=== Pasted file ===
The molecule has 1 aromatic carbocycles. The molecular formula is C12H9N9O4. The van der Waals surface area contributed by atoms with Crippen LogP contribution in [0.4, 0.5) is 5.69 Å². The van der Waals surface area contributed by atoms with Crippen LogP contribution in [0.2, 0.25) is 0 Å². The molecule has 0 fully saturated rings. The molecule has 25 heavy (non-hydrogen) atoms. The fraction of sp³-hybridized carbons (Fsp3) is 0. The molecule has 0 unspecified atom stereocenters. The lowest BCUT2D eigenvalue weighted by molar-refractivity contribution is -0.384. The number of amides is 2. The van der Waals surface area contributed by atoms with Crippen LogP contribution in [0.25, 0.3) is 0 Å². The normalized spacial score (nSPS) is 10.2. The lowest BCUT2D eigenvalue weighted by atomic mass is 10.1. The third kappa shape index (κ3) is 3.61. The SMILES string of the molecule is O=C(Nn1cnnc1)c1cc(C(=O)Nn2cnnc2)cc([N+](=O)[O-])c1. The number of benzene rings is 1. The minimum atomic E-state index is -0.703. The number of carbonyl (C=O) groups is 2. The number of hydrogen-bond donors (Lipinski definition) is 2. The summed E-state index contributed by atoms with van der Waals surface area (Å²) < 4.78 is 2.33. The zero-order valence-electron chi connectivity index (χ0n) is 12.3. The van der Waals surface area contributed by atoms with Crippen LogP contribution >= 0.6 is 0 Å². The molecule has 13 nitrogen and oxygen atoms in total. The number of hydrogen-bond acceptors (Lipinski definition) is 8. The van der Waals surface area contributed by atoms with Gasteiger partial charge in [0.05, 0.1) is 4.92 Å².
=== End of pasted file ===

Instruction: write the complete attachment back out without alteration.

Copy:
The molecule has 1 aromatic carbocycles. The molecular formula is C12H9N9O4. The van der Waals surface area contributed by atoms with Crippen LogP contribution in [0.4, 0.5) is 5.69 Å². The van der Waals surface area contributed by atoms with Crippen LogP contribution in [0.2, 0.25) is 0 Å². The molecule has 0 fully saturated rings. The molecule has 25 heavy (non-hydrogen) atoms. The fraction of sp³-hybridized carbons (Fsp3) is 0. The molecule has 0 unspecified atom stereocenters. The lowest BCUT2D eigenvalue weighted by molar-refractivity contribution is -0.384. The number of amides is 2. The van der Waals surface area contributed by atoms with Crippen LogP contribution in [0.25, 0.3) is 0 Å². The normalized spacial score (nSPS) is 10.2. The lowest BCUT2D eigenvalue weighted by atomic mass is 10.1. The third kappa shape index (κ3) is 3.61. The SMILES string of the molecule is O=C(Nn1cnnc1)c1cc(C(=O)Nn2cnnc2)cc([N+](=O)[O-])c1. The number of benzene rings is 1. The minimum atomic E-state index is -0.703. The number of carbonyl (C=O) groups is 2. The number of hydrogen-bond donors (Lipinski definition) is 2. The summed E-state index contributed by atoms with van der Waals surface area (Å²) < 4.78 is 2.33. The zero-order valence-electron chi connectivity index (χ0n) is 12.3. The van der Waals surface area contributed by atoms with Crippen LogP contribution >= 0.6 is 0 Å². The molecule has 13 nitrogen and oxygen atoms in total. The number of hydrogen-bond acceptors (Lipinski definition) is 8. The van der Waals surface area contributed by atoms with Gasteiger partial charge in [0.05, 0.1) is 4.92 Å².